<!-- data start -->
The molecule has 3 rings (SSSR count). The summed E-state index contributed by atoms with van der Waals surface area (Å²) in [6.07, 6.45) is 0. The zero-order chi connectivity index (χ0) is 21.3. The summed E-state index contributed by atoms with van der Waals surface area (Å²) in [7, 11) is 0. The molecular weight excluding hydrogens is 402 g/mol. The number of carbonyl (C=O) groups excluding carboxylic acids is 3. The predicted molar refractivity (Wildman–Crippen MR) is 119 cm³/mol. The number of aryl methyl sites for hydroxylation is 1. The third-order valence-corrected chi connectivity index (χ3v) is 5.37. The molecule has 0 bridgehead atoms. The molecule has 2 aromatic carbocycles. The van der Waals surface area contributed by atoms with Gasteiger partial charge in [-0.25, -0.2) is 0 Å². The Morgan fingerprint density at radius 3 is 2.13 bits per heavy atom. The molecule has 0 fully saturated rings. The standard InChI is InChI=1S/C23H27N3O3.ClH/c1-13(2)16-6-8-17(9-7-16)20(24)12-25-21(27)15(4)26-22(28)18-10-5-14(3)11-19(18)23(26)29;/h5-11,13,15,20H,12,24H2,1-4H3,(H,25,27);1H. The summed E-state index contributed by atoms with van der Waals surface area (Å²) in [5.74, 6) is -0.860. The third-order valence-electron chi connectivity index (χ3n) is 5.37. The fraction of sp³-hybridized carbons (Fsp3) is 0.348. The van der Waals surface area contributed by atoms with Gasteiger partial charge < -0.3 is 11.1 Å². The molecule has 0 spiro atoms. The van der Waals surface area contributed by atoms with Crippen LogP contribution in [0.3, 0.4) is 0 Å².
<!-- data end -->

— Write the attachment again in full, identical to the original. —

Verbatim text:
The molecule has 3 rings (SSSR count). The summed E-state index contributed by atoms with van der Waals surface area (Å²) in [6.07, 6.45) is 0. The zero-order chi connectivity index (χ0) is 21.3. The summed E-state index contributed by atoms with van der Waals surface area (Å²) in [7, 11) is 0. The molecular weight excluding hydrogens is 402 g/mol. The number of carbonyl (C=O) groups excluding carboxylic acids is 3. The predicted molar refractivity (Wildman–Crippen MR) is 119 cm³/mol. The number of aryl methyl sites for hydroxylation is 1. The third-order valence-corrected chi connectivity index (χ3v) is 5.37. The molecule has 0 bridgehead atoms. The molecule has 2 aromatic carbocycles. The van der Waals surface area contributed by atoms with Gasteiger partial charge in [-0.25, -0.2) is 0 Å². The Morgan fingerprint density at radius 3 is 2.13 bits per heavy atom. The molecule has 0 fully saturated rings. The standard InChI is InChI=1S/C23H27N3O3.ClH/c1-13(2)16-6-8-17(9-7-16)20(24)12-25-21(27)15(4)26-22(28)18-10-5-14(3)11-19(18)23(26)29;/h5-11,13,15,20H,12,24H2,1-4H3,(H,25,27);1H. The summed E-state index contributed by atoms with van der Waals surface area (Å²) in [5.74, 6) is -0.860. The third-order valence-electron chi connectivity index (χ3n) is 5.37. The fraction of sp³-hybridized carbons (Fsp3) is 0.348. The van der Waals surface area contributed by atoms with Gasteiger partial charge < -0.3 is 11.1 Å². The molecule has 0 spiro atoms. The van der Waals surface area contributed by atoms with Crippen LogP contribution in [0.3, 0.4) is 0 Å².